Normally at this time of year it’s a job to get a decent night’s sleep on the isthmus of Dyke’s Point. (This time of year) we live in a westerly wind tunnel.
BY PETER PICKERSGILL
Normally at this time of year it’s a job to get a decent night’s sleep on the isthmus of Dyke’s Point.
Our house sits on a narrow bar dividing Bishop’s Harbour to the west and Salvage Harbour to the east. The bar’s north end is punctuated by a giant rock, half again as tall as the house, crowded up against our north wall.
A stone’s throw to the south an escarpment five houses high directs every wind from the western hemisphere against the Dyke’s Point rock and our house huddled below it. As the rushing air squeezes between these two bookends it accelerates.
We live in a westerly wind tunnel.
The bonus comes when the northeasterly gales start in late winter and continue into the spring. Then we are safe, as cozy as can be crouched below our guard rock.
The only hint a tempest is raging outside is the snow streeling horizontally, spooling past the east and west windows like a silent movie. That’s when we bless the protection the shape of the earth’s crust affords us from all directions save west.
But from the west, oh my dear, you cannot imagine. But try.
Picture all the force and noise of a gigantic hair dryer, only cold. And wet.
The rain, sleet and salt spray driven against the windows add a staccato clatter to the shrieking gusts tugging at the shingles, shouldering the door, howling along the soffits, throttling the building with force enough to draw out every nail in the structure. Or so it seems, wakeful at night, lying in the darkened bedroom, deafened by the din.
Normally that’s how it is.
But this fall has been entirely abnormal. August stretched gently into September and then came Igor. The old people in Salvage were unanimous, they had never seen anything like it.
One woman added, lowering her voice to a whisper and glancing around to be sure she wasn’t overheard, “Never seen the like and don’t care to again.”
And maybe she won’t. On the northeast coast, we haven’t seen any weather worth talking about since.
It’s as though Igor tired out the giant lungs that inhale and exhale for the universe. There was nothing more to give.
And it isn’t just the wind. There has been less rain, more sun and higher temperatures than normal.
It’s true the days have been getting steadily shorter, some things do not change. Shortening though they were, the days have been so mild, dry and bright, you didn’t really notice there was no length to them.
Call-in radio shows have made the strangeness of the climate a topic, urging the public to call in and talk about it.
Mark Twain wrote everybody talks about the weather but nobody does anything about it. He was certainly right about the talking part. Particularly in Newfoundland and Labrador.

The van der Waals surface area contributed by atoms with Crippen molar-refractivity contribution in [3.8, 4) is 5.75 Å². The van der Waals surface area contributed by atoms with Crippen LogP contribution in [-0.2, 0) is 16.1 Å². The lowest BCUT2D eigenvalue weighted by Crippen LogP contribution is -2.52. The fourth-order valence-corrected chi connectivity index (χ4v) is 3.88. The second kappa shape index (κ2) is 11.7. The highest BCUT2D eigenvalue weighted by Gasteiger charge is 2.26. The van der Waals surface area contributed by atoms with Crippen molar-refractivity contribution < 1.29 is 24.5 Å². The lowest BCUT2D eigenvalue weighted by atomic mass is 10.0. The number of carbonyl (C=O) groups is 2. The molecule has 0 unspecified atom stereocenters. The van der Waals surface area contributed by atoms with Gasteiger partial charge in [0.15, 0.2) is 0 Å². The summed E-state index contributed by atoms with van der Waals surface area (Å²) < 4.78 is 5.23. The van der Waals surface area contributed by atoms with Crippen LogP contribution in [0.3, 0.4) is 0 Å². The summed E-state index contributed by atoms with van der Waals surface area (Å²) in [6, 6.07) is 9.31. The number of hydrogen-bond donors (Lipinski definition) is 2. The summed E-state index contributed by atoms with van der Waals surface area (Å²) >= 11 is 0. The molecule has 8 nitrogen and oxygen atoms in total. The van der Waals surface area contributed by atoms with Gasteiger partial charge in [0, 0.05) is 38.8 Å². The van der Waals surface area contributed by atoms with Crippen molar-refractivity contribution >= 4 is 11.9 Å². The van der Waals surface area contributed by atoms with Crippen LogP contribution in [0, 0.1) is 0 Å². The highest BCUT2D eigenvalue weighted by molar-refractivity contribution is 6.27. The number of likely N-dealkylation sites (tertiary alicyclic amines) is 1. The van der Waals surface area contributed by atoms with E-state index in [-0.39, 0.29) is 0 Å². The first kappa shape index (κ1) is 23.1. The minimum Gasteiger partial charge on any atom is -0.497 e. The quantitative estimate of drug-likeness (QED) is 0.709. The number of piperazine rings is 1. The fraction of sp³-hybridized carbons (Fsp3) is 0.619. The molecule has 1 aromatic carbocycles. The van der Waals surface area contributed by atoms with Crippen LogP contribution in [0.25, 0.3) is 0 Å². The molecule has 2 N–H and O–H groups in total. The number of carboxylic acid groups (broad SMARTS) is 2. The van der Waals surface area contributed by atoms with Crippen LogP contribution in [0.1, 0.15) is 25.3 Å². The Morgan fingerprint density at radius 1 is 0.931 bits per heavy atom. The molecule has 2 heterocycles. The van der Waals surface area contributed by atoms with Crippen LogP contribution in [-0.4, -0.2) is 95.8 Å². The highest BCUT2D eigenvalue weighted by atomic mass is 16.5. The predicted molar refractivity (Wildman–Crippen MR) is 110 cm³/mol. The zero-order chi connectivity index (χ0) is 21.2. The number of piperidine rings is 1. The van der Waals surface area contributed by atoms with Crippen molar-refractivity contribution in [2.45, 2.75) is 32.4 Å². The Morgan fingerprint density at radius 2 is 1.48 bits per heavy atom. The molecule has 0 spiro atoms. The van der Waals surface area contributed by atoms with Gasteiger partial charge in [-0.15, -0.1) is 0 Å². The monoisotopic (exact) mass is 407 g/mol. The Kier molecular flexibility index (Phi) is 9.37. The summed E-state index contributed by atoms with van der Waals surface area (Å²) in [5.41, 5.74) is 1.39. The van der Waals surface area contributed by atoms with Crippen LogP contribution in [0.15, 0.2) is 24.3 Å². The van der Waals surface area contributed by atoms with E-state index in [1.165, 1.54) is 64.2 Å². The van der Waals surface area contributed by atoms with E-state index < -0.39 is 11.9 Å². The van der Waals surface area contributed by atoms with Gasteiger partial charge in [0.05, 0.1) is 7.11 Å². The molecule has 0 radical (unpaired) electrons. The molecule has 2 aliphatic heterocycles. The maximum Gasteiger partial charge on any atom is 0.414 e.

A friend of ours, visiting from France marvelled at the fact we couldn’t meet anybody on the road, or transact any business in a shop without an introductory paragraph about the weather. She didn’t realize what seemed a curious custom to her, is to Newfoundlanders and Labradorians just common courtesy.
But for me it’s more than that. It’s the departure point for a research study into human behaviour. I call it the ‘Glass Fullness Project’.
“Great day” you say to someone you meet.
“Isn’t it wonderful?” they reply.
This person clearly belongs among those who see their glasses as half full.
“Great day yes, but we’re going to pay for it later” replies another.
That person’s glass is likely half empty, but one thing is sure: they are running a tab.
Lately, I hear a lot more people replying “Yes, it’s a great day but it’s scary.”
This group, growing in number, shows Mark Twain might not have been thinking ahead. Yes, they are talking about the weather, but they are also thinking of doing something about it.
They think Stephen Harper and his attack dog, Minister of the Environment John Baird, should absolutely be doing something about the weather. When Canada is held up to international ridicule because of Harper’s dinosaur perspective on climate change, it may be time for a new government, these people are thinking.
Glass half full? Half empty?
Or spilled down the front of our national shirt.
In our little corner of the world the strange weather is both enjoyable and at the same time something to think about. With so little wind, it’s quiet enough inside our house to hear yourself think.
What I’m thinking on this shortest day of the year is my glass is neither half full nor half empty. On this silent night, I lift my glass, full right to the brim, and propose a toast to you, the reader, for a happy holiday season and a peaceful and rewarding new year.